One of the challenges I give to those who are working through depression is to seek counsel with a therapist and their friends. So maybe you are a friend of someone who is working through depression.  I’m here to help.  

More than 350 million people around the world suffer from depression, according to the World Health Organization. Loving someone who's dealing with depression can be difficult. 

Someone dealing with depression needs Jesus’s hope and our friendship more than ever. It's not about what we say or what we do but rather how we love them. 

Here are three ways you can love someone who's depressed.

1. Be Strong

Someone who’s depressed often feels alone, unloved and doubtful. As followers of Christ, we are called to strengthen and encourage each other. (1 Thessalonians 5:11; Hebrews 3:13). When David feared for his life, his friend Jonathan helped David refocus by reminding him of God’s strength and faithfulness (1 Samuel 23:15-18; Psalm 40:12). Like David, our friends dealing with depression could be doubting God’s faithfulness. Let’s encourage each other with the reminder that God is a promise maker and a promise keeper.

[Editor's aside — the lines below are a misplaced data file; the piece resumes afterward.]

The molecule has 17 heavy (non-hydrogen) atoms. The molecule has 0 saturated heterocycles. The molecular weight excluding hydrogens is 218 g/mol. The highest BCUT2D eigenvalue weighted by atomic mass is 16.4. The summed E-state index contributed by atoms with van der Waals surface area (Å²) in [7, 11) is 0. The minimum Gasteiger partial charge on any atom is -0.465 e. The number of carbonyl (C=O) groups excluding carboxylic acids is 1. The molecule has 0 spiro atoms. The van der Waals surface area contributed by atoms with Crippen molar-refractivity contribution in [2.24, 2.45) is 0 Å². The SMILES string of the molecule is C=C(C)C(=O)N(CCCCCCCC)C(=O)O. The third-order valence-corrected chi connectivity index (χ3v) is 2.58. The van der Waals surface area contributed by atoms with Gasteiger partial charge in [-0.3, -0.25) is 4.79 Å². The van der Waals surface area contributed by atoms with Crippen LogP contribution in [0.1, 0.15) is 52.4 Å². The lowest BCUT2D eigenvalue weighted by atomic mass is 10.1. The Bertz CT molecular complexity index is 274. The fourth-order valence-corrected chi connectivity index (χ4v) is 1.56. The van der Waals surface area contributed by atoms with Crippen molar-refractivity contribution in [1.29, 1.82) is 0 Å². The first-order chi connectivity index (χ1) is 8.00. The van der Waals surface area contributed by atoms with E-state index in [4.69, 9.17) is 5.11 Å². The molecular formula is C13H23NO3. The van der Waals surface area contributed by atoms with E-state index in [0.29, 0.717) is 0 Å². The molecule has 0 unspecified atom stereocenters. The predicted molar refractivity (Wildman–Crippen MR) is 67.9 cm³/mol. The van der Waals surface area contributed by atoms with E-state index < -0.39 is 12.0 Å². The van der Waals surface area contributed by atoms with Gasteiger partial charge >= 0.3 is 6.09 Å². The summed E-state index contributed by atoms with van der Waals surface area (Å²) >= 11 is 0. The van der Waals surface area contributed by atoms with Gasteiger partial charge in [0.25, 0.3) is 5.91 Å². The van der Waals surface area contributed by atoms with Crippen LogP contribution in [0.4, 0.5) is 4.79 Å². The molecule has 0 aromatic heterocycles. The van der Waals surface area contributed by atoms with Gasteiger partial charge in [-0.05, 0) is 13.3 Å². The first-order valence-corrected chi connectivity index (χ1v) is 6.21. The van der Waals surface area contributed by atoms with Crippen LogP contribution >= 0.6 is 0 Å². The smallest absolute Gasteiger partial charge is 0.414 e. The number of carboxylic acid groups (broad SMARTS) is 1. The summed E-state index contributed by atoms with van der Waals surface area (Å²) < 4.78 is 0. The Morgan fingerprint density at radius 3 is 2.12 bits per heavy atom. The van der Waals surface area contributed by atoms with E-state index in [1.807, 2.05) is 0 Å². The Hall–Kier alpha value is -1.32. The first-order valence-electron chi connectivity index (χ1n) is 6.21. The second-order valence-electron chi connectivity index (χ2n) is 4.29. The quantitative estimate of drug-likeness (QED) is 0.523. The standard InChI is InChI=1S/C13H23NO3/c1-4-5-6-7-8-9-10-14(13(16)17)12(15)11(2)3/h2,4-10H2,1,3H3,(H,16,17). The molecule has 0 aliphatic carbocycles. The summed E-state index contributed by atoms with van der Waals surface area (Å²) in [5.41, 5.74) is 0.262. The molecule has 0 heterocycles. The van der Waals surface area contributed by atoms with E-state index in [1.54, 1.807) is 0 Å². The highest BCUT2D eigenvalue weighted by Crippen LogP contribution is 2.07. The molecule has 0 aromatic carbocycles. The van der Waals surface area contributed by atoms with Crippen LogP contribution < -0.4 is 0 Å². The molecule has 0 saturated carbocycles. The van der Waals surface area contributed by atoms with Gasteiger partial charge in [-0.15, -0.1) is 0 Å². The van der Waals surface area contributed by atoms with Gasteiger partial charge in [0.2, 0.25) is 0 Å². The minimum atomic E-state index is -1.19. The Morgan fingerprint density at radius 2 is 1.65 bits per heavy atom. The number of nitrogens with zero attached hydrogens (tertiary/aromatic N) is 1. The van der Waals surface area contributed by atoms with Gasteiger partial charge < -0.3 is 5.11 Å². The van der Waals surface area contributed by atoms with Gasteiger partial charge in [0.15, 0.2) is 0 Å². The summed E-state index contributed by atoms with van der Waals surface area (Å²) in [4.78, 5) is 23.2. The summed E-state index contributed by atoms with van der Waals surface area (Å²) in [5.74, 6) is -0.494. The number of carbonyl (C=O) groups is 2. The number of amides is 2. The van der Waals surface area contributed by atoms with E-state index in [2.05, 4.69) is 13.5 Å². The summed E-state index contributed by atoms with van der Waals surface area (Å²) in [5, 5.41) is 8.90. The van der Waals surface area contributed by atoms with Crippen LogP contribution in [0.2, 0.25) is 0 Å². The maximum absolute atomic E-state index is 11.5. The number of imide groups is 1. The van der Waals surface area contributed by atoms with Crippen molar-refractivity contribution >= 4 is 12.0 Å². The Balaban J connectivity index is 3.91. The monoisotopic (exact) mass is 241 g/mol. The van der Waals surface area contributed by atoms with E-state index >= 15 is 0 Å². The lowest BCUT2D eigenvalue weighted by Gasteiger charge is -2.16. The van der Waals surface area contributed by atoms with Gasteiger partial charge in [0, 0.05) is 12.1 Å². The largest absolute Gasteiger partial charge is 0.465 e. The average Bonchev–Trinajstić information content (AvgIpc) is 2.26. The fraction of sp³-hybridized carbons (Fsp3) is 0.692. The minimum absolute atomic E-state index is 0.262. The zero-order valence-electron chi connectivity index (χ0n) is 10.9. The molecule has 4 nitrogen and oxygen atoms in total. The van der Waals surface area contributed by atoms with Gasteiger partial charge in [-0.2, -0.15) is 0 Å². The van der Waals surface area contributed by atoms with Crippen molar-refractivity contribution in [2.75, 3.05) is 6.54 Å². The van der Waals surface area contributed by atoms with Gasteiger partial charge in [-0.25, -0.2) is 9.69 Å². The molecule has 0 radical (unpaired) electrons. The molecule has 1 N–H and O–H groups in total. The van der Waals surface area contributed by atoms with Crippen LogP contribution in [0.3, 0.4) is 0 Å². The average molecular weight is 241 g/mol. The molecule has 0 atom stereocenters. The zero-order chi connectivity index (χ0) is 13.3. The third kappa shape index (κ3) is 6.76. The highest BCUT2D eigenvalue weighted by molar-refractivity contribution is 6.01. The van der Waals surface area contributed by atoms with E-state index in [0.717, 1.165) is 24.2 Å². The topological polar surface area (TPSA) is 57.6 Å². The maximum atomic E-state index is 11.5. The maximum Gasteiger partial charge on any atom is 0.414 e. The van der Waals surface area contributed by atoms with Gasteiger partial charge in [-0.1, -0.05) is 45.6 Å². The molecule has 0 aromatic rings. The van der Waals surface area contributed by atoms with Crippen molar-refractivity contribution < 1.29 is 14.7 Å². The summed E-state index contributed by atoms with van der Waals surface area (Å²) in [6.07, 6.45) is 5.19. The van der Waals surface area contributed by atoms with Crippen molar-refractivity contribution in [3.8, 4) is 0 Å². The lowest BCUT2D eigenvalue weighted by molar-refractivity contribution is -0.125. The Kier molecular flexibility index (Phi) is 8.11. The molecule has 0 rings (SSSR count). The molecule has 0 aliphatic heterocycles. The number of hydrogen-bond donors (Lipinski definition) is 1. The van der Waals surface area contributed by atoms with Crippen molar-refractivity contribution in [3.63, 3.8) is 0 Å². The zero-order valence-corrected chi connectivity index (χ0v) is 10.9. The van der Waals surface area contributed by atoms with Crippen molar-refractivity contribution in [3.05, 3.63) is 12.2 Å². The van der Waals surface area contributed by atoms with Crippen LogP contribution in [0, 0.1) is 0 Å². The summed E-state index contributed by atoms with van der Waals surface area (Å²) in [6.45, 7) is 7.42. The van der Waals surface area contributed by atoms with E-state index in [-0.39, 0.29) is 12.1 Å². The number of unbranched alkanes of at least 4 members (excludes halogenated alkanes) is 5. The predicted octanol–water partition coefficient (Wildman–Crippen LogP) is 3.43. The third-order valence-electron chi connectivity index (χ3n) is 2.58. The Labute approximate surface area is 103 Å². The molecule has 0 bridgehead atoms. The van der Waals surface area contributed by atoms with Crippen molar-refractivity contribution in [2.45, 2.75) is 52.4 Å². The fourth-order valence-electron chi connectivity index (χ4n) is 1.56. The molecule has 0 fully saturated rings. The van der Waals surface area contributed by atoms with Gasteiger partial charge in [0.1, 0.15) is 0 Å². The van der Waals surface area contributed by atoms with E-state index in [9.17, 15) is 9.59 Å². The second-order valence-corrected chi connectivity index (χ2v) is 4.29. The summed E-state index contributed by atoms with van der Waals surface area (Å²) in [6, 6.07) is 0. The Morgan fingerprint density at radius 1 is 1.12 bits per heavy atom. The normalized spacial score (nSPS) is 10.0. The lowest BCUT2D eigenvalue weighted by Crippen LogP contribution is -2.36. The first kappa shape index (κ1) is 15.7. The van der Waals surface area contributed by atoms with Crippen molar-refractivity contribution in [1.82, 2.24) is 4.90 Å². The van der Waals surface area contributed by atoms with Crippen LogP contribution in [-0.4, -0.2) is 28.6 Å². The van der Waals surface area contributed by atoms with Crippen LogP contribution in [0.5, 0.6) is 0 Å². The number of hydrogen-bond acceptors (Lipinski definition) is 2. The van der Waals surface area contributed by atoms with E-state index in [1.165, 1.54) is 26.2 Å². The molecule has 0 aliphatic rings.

2. Be Patient

Depression often is not healed overnight. Be persistent in prayer and patient in person. To someone who’s depressed, questions like “Are you better?” and “Do you feel good today?” can sound like “Why aren’t you better yet?” In Psalm 40:1, we see that David waited patiently and expectantly for the Lord, while crying out to Him in prayer. Be patient while believing and expecting that the Lord will work all things for the good of those who love Him, including our friends (Romans 8:28).

3. Reach Out

A depressed person needs relationships with Christians who aren’t afraid to have uncomfortable conversations, pray with them or just hang out without any expectations. When we’re isolated from other Christians, it’s easier to doubt and feel unloved. But when we’re consistently reminded of God’s faithfulness and promises, it gives us hope that we can make it through whatever we’re facing.

It becomes difficult to love and support those who're dealing with depression when we don't see people like Jesus sees people. Jesus sees someone who needs His healing love. When we see people like Jesus sees people, we will be able to love and support our friends at all times (John 15:12-13; Proverbs 17:17).